Field experiments in agricultural studies carried out at multiple sites and over several growing seasons are instrumental in improving crop management efforts. However, results from such experiments can have narrower applicability as results can vary depending on spatial and temporal variability in crop management practices, weather, and soil properties. In such context, crop models offer opportunities to overcome the shortcomings of field experiments conducted over limited periods and locations by simulating crop growth, development, and yield at various scenarios of weather and soil conditions. Three experiments were conducted to evaluate the application of crop models for maize and soybean production in the growing conditions of the US central Corn Belt. The first experiment evaluated the use and relative importance of readily available weather data to develop weather-based yield estimation models for maize and soybean. Total rainfall (Rain), average air temperature (Tavg), and the difference between maximum and minimum air temperature (Tdiff) at weekly, biweekly, and monthly time-scales from May to August were used to train multiple linear regression (MLR), general additive (GAM), and support vector machine (SVM) models to estimate county-level maize and soybean grain yields for Iowa, Illinois, Indiana, and Minnesota. For the total study area and at individual state level, SVM outperformed other models at all temporal levels for both maize and soybean. For maize, Tavg and Tdiff during July and August, and Rain during June and July were relatively more important whereas for soybean, Tavg in June and, Tdiff and Rain during August were more important weather variables to determine yield. The second experiment evaluated the simulation accuracy of the process-based CERES-Maize model. A study on four nitrogen (N) fertilizer rates for maize production was conducted during the growing seasons of 2016 and 2017 in southwest (Lamberton) and southern (Waseca) Minnesota. The model accurately simulated the dates of anthesis and maturity at both locations with a normalized root mean square error (nRMSE) of 1%. At Lamberton, final grain yield in both years was simulated within 16% nRMSE, but aboveground biomass was simulated with nRMSE as high as 30% and aboveground shoot N content and leaf area index (LAI) were simulated with nRMSEs as high as 38%. At Waseca, however, aboveground biomass over the growing season and final grain yield in both years were simulated with a 15% nRMSE, and aboveground shoot N content and LAI at both years were simulated with 21% nRMSE. Overall, the accuracy of the model was better with optimal growing conditions compared to no N fertilization. The third experiment compared the site-specific maize grain yield estimation accuracy of a stand-alone crop model, CERES-Maize, with a data-integration approach. In the integration approach, maize biomass estimated using satellite multispectral data at the five (V5) and ten (V10) leaf-collar stages were used to optimize the total soil nitrogen concentration (SLNI) and soil fertility factor (SLPF) in CERES-Maize. Without integration, maize yield was simulated with RMSE of 1264 kg ha-1. Optimization of SLNI improved yield simulations at both V5 and V10. However, better simulations were obtained from optimization at V10 as compared to V5. Optimization of SLPF together with SLNI did not further improve the yield simulations.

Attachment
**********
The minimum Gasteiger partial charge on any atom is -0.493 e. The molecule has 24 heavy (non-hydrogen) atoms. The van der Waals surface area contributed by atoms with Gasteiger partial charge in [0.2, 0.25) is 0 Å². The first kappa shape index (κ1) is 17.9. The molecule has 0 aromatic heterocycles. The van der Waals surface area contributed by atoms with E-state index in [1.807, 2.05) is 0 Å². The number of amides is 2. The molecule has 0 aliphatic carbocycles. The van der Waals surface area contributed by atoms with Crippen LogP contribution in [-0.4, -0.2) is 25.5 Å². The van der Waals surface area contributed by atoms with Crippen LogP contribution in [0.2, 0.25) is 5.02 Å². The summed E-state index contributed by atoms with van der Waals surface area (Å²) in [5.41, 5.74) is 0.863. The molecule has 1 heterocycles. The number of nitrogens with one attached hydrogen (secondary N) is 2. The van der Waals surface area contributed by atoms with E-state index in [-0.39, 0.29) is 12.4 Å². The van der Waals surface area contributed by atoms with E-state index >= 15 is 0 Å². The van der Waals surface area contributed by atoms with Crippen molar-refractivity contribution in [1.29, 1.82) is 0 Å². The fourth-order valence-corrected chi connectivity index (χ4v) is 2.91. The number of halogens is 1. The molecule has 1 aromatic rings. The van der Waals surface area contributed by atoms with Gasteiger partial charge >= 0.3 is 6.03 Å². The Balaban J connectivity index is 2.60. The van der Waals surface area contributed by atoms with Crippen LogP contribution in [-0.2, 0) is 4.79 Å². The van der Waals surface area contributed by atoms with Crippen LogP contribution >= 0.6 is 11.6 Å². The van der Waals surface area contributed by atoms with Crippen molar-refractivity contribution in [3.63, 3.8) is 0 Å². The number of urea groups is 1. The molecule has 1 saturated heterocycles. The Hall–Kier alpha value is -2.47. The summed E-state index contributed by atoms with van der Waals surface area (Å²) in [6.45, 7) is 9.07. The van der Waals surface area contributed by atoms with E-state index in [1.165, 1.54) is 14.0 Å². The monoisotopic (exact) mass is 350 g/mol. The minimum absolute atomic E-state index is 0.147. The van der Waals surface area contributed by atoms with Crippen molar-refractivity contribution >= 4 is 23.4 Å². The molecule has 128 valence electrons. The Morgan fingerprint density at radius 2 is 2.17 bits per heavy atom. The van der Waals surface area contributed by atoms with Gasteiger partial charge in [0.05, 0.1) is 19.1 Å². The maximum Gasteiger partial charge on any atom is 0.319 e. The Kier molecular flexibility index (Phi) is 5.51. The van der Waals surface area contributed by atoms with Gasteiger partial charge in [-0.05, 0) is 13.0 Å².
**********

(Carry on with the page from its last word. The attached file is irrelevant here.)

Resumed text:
University of Minnesota Ph.D. dissertation.January 2020. Major: Applied Plant Sciences. Advisors: Axel Garcia y Garcia, Jeffrey Coulter. 1 computer file (PDF); vi, 120 pages.
Weather- and process-based models for the estimation of maize and soybean growth, development, and yield.
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